I don’t mean to advocate selfishness, of course, or hedonism to the detriment of the greater good, and I’m all in favor of making enough money to take care of yourself both now and in the future. And it makes life so much easier to have lots of money, no question. But there’s a feeling in personal lives analogous to our ideas about the economy that more is better, growth is necessary, but what if it’s not only unnecessary but harmful? I read this interesting story in the Atlantic Monthly called Fear of fallowing: the specter of a no-growth world (abstract here) that goes into these ideas a bit, on an economic/societal scale rather than a strictly personal one–Collapse, by Jared Diamond, does as well, but then Diamond is a successful author and professor and doesn’t really need to worry about his place in the world.
So, without going too far into the details, and without addressing consumerism (I have a wee problem with loving and acquiring stuff, though I’ve gotten much better about it in recent years) my current crisis is that despite sometimes feeling like I’ve never been happier, I get this vague itchy feeling like I ought to be doing more, achieving more, or making more money. But what if I already have enough? What if I could, but I don’t want to, and what if that’s enough? (Maybe I should move to Bhutan, where they measure and deeply value their Gross National Happiness.)
I’m feeling this crisis particularly right now because, well, I just filed my taxes and am feeling extremely poor and angry and grudgingly, selfishly in favor of this idiotic economic stimulus plan, because it will mean another $600 in my pocket. But on the other hand, I don’t really need it, I just hate having to pay the government a big chunk of money, and I know I could be making more. I can pay my rent and my bills and sock away money every month for retirement. And I have lots of free time and mental balance right now. But I can’t help thinking, sort of longingly, of the days when I had a lot more money and a lot less free time and general happiness.
I mean, springtime is finally here in Bloomington, and just look at it! Magnolias, sunshine, rainbow scarves, forsythia… would I really rather be stuck in a cubicle or in meetings in an office park until 10 PM, making a bit more money? (Um… maybe? Check back in with me in a year…)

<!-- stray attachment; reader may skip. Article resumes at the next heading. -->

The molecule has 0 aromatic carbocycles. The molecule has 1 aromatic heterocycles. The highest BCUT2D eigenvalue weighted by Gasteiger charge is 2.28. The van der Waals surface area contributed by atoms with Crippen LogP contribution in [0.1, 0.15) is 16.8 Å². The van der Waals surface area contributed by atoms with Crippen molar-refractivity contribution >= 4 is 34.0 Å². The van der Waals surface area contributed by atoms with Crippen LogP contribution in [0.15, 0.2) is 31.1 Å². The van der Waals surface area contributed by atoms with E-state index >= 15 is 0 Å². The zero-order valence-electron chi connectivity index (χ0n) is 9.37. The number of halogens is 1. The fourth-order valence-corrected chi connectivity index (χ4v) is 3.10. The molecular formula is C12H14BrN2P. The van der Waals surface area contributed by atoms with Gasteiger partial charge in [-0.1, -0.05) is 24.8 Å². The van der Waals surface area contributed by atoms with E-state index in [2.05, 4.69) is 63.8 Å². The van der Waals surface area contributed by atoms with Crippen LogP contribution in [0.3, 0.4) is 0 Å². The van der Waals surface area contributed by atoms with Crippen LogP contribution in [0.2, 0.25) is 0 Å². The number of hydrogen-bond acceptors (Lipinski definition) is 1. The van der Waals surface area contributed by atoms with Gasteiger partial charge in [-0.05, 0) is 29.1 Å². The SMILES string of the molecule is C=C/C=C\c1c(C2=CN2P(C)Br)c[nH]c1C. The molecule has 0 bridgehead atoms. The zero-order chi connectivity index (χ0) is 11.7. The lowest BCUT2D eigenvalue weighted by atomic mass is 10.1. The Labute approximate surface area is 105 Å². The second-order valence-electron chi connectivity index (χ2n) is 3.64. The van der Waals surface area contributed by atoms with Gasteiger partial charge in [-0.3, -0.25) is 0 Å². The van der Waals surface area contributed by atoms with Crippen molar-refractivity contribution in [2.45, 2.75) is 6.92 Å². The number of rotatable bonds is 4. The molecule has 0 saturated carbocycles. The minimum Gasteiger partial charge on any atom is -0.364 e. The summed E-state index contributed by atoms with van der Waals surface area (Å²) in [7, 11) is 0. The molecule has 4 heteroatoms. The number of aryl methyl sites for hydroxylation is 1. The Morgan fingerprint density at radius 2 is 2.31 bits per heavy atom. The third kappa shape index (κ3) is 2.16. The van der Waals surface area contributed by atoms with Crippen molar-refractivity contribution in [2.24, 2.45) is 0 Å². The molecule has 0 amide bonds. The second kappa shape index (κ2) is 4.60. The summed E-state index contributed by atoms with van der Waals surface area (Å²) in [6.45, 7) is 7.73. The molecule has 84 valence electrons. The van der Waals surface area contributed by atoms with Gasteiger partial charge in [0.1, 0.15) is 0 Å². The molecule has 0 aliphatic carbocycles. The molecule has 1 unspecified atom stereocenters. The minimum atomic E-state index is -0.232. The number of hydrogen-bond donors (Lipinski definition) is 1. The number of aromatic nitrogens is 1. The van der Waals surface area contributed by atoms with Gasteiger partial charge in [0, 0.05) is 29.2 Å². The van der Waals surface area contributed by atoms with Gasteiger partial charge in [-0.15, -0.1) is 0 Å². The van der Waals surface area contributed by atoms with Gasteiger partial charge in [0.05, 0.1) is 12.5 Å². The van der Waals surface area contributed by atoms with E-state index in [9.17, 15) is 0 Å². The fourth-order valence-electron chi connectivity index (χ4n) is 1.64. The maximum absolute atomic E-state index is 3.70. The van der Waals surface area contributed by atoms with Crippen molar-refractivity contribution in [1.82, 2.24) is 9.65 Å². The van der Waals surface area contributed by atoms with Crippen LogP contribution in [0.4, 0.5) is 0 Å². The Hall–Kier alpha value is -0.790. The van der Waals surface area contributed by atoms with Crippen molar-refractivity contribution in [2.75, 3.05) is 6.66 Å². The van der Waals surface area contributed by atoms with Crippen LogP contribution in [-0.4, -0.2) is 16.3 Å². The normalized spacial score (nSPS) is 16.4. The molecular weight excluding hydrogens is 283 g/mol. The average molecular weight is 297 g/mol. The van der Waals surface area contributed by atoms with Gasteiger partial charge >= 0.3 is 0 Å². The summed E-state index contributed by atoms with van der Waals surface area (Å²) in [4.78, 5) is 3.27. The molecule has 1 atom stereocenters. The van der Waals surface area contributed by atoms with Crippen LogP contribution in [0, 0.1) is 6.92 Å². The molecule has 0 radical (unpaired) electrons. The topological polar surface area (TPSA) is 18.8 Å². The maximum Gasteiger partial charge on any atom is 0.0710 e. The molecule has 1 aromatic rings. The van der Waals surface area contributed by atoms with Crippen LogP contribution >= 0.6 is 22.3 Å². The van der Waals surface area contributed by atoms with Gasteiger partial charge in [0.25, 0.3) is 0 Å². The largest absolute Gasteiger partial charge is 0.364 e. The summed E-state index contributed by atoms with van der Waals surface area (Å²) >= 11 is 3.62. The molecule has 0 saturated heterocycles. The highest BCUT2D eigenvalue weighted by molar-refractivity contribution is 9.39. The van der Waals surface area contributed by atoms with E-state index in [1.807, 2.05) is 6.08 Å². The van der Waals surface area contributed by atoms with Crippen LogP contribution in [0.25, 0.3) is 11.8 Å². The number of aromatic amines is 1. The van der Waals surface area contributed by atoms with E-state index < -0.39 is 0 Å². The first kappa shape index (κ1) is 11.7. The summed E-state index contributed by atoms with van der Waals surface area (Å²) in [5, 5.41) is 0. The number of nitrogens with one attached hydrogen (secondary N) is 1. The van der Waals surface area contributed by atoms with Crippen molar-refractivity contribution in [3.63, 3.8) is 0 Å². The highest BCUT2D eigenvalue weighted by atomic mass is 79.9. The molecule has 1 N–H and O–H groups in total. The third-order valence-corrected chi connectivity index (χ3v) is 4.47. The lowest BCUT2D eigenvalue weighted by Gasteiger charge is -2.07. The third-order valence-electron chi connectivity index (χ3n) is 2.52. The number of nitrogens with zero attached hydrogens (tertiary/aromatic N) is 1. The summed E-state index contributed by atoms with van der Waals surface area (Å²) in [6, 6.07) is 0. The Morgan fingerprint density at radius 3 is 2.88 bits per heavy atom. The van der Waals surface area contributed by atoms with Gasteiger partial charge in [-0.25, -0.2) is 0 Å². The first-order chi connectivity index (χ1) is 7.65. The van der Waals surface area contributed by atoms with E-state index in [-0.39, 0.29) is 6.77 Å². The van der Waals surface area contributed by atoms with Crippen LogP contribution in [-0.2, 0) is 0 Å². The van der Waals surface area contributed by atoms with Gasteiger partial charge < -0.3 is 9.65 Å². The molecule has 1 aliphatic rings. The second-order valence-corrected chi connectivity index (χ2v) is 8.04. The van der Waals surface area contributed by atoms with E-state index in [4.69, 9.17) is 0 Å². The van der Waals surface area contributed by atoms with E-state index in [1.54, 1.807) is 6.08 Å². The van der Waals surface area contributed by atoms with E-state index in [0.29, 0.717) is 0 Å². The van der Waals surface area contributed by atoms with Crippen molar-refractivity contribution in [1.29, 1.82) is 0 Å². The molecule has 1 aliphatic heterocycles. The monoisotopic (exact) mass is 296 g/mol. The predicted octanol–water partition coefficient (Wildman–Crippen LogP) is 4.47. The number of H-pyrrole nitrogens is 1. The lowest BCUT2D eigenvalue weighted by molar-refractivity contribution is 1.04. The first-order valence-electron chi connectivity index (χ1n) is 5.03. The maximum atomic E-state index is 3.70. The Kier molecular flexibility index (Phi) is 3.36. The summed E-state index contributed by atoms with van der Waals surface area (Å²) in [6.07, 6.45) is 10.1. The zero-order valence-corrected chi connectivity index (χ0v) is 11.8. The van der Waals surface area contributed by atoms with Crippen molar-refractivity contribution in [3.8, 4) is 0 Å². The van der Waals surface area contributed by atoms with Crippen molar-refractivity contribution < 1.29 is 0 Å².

A star magnolia outside the public library:
Pink trees on 3rd Street:
A reversible scarf pattern I’ve been working on, called “The Water is Wide”–it will have 3 variations, and I’m working on the 3rd right now. Here are variations 1 and 2.
The main version shows wave cables on one side and a quilted “gull stitch” ribbing on the other side. It’s knit in Malabrigo Silky Merino in Indiecita, 2 skeins. I have lots of nice pictures of this that I took this weekend around the IU campus. I’ll share more later, but here are some of the outtakes I don’t plan to use in the final pattern:
Shows construction in the background:
And here are some photos of version 2, a version showing quilted rib on both sides, knit with 2 skeins of Noro Kureyon and 1 skein of Plymouth Boku, all striped together. I might use some of these photos for the final pattern–I’m pleased with how they came out, but then I have a real weakness for rainbow-striped scarves, so how could I have gone wrong?
In the star magnolia:
Floating in forsythia:
(Version 3 will show wave cables on both sides, but I ran out of yarn and have to wait for more to come in the mail. I hope the dyelots are similar. I love it so far–it’s luscious–but it eats yarn like crazy.)
This NPR story inspired the meme, and here are the guidelines:
Here are the guidelines, should you choose to participate in this yourself:
- Write your own six word memoir.
- Post it on your blog and include a visual illustration if you’d like.
- Link to the person that tagged you in your post and to this original post if possible so we can track it as it travels across the blogosphere.
- Tag five more blogs with links.
I hereby tag:
- Goldtop, in
revengeexchange for tagging me with the “seven things” meme
- Big Sister
(Apologies if you’ve been tagged before… I didn’t do a search to check. And no obligations here. It was definitely hard to figure out what to write in my 6-word bio, so totally I’ll understand if you don’t want to.)
And anyone else who wants to be tagged, please do participate and let me know!